I fear, dear loyal church-state separationists, that this column may find you a little bone-weary from the dizzying array of attacks on religious freedom these days. So, I write to share some uplifting news.
Sixty percent of the country says that protecting the separation of religion and government is either one of the most important things to them personally or very important. And nearly half of likely 2020 voters (47 percent) say they would be more likely to support a candidate who would safeguard church-state separation, with only 11 percent saying they would be less likely.
How do I know this? Because this July, AU took the plunge into some new waters and conducted our first-ever public opinion research. The goals were twofold: to understand better where we are on our issue with the general public and among different demographic groups and to learn how best to connect with different audiences on the importance of church-state separation.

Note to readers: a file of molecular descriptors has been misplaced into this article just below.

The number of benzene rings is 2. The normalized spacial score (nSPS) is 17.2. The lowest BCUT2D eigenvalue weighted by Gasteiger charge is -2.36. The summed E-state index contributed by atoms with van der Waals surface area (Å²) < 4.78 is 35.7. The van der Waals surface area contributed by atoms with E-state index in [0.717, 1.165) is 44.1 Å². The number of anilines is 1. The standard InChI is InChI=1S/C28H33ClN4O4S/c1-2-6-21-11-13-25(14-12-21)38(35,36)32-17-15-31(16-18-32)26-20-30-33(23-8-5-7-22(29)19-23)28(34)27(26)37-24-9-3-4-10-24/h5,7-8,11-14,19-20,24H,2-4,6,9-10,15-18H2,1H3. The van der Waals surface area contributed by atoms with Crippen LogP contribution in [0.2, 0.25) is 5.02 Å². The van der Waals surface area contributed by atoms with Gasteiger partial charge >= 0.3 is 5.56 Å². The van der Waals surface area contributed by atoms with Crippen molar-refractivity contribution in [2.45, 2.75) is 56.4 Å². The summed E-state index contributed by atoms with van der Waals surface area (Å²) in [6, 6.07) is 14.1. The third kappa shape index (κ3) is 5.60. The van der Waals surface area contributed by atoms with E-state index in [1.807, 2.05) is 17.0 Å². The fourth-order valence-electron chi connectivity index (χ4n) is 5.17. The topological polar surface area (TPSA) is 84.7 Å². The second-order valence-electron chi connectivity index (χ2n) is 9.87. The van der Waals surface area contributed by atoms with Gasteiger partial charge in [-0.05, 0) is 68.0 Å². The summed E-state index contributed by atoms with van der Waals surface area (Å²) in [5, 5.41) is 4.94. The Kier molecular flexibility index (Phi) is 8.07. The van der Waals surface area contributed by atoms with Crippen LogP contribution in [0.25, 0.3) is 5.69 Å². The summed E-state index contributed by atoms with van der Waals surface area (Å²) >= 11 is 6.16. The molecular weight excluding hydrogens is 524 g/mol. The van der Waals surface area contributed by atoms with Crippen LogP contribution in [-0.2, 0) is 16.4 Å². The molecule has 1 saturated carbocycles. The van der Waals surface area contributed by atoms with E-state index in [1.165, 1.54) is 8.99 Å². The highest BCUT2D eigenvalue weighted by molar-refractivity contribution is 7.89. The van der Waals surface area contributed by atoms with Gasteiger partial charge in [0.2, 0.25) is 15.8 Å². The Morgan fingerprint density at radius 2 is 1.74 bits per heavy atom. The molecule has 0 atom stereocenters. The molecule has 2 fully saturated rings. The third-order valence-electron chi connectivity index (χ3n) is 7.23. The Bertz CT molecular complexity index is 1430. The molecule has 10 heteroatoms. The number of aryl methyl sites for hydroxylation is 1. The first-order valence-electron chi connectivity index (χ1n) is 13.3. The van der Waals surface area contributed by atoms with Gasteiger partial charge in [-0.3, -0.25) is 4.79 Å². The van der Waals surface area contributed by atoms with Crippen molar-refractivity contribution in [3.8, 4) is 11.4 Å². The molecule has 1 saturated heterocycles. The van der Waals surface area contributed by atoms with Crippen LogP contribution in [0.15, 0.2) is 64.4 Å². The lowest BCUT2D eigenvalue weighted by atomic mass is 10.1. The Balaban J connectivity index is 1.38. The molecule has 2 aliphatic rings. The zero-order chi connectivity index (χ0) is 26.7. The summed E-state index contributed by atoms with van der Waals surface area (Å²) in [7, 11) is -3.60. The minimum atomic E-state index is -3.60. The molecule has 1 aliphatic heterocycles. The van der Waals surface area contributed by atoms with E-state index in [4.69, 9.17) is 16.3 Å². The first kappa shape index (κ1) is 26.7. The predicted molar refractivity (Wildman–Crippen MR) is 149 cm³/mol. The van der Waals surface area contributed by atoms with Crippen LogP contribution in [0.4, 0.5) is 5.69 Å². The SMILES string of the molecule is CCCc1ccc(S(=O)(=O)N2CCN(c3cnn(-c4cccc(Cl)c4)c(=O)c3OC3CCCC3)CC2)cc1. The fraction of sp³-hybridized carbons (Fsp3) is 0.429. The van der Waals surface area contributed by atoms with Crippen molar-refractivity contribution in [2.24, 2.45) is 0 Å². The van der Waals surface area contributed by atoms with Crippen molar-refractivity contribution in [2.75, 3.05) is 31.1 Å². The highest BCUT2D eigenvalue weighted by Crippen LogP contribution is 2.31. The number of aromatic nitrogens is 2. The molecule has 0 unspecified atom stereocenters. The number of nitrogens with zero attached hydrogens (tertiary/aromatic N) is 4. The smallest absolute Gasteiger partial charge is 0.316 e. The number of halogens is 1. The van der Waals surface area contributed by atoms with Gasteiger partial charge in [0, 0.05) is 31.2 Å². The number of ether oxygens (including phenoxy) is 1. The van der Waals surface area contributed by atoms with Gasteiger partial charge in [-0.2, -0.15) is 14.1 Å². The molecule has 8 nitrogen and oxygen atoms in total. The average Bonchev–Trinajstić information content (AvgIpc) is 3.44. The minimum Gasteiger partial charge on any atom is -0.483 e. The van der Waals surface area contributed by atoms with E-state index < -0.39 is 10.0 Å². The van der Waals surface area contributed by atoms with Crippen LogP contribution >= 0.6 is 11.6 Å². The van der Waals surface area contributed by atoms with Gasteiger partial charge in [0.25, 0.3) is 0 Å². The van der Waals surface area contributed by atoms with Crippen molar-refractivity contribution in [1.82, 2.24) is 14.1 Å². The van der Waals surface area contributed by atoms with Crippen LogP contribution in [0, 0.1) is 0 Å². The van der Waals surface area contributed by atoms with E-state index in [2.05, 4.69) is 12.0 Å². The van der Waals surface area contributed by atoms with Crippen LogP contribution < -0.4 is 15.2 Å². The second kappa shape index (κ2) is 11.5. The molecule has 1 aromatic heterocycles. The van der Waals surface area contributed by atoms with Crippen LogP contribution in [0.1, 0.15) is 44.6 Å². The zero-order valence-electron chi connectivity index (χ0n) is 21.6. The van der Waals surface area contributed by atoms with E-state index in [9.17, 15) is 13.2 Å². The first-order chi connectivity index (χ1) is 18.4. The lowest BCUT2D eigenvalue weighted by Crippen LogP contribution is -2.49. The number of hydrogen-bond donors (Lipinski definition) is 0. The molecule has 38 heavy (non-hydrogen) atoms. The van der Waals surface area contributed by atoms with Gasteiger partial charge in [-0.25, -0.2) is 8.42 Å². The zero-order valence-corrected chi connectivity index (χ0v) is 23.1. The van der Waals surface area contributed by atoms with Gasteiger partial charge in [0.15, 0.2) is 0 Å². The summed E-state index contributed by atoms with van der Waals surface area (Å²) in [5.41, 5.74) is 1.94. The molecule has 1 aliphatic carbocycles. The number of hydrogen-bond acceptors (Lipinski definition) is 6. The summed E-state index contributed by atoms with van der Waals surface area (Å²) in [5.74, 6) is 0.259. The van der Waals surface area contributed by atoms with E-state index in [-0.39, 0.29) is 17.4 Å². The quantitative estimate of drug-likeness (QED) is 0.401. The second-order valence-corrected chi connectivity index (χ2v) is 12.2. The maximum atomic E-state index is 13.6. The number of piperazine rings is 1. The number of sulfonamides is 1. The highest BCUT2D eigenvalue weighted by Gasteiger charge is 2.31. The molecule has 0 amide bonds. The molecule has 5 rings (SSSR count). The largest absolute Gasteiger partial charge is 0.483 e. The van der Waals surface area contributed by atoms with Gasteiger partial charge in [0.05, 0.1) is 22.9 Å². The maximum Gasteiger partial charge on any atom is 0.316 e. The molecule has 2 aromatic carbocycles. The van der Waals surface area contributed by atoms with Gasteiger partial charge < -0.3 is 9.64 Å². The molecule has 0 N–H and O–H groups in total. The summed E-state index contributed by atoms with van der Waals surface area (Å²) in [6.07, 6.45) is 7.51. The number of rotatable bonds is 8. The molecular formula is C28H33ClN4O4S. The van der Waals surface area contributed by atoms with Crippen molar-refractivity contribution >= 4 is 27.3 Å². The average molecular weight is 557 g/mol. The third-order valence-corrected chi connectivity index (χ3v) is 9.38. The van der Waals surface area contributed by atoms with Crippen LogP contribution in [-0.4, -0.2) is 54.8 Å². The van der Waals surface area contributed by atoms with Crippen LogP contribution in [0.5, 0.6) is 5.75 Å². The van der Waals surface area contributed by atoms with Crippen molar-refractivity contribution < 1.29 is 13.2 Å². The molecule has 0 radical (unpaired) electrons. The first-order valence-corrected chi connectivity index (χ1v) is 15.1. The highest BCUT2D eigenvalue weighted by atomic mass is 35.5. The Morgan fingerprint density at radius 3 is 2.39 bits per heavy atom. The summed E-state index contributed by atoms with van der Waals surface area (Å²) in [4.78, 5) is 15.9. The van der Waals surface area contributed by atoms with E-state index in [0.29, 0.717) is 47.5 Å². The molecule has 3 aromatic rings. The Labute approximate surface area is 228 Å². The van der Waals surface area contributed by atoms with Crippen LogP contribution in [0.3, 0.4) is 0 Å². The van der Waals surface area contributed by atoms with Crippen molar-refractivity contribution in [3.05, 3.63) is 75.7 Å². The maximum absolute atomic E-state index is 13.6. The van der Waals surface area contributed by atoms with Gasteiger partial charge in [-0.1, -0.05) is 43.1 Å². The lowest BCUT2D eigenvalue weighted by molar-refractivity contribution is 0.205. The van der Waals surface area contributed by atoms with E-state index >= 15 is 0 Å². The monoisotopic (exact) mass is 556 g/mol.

The first task was figuring out which public opinion research firm to hire. We went with Anzalone Liszt Grove Research, one of the nation's most respected and accurate polling firms, and a firm that has some experience polling on religious refusals.
Our poll surveyed 2,002 self-identified likely 2020 voters and included people of different ages and from different racial, religious, geographic and educational backgrounds. The poll was conducted in Spanish and English.
We know, especially after the 2016 election, that polls are not foolproof. And interpreting the results is not as straightforward as it might seem. That said, this poll offered many insights that will help guide our future work. It will also inform future public opinion research we do.
Let me tell you some more about the poll results. When we asked which church-state issues voters found most compelling, the answer was clear: Americans are concerned about "religious freedom" being used as a license to discriminate both in employment and concerning health care access. This issue has been in the news a lot lately, so maybe it's not surprising it topped the list.
When we asked what voters' top three priorities were specifically for Americans United, the results were quite similar: (1) ensuring that businesses, employers and health care providers can't use religion as a reason to discriminate; (2) ensuring taxpayer-funded organizations can't discriminate in who they hire based on the applicant's religion...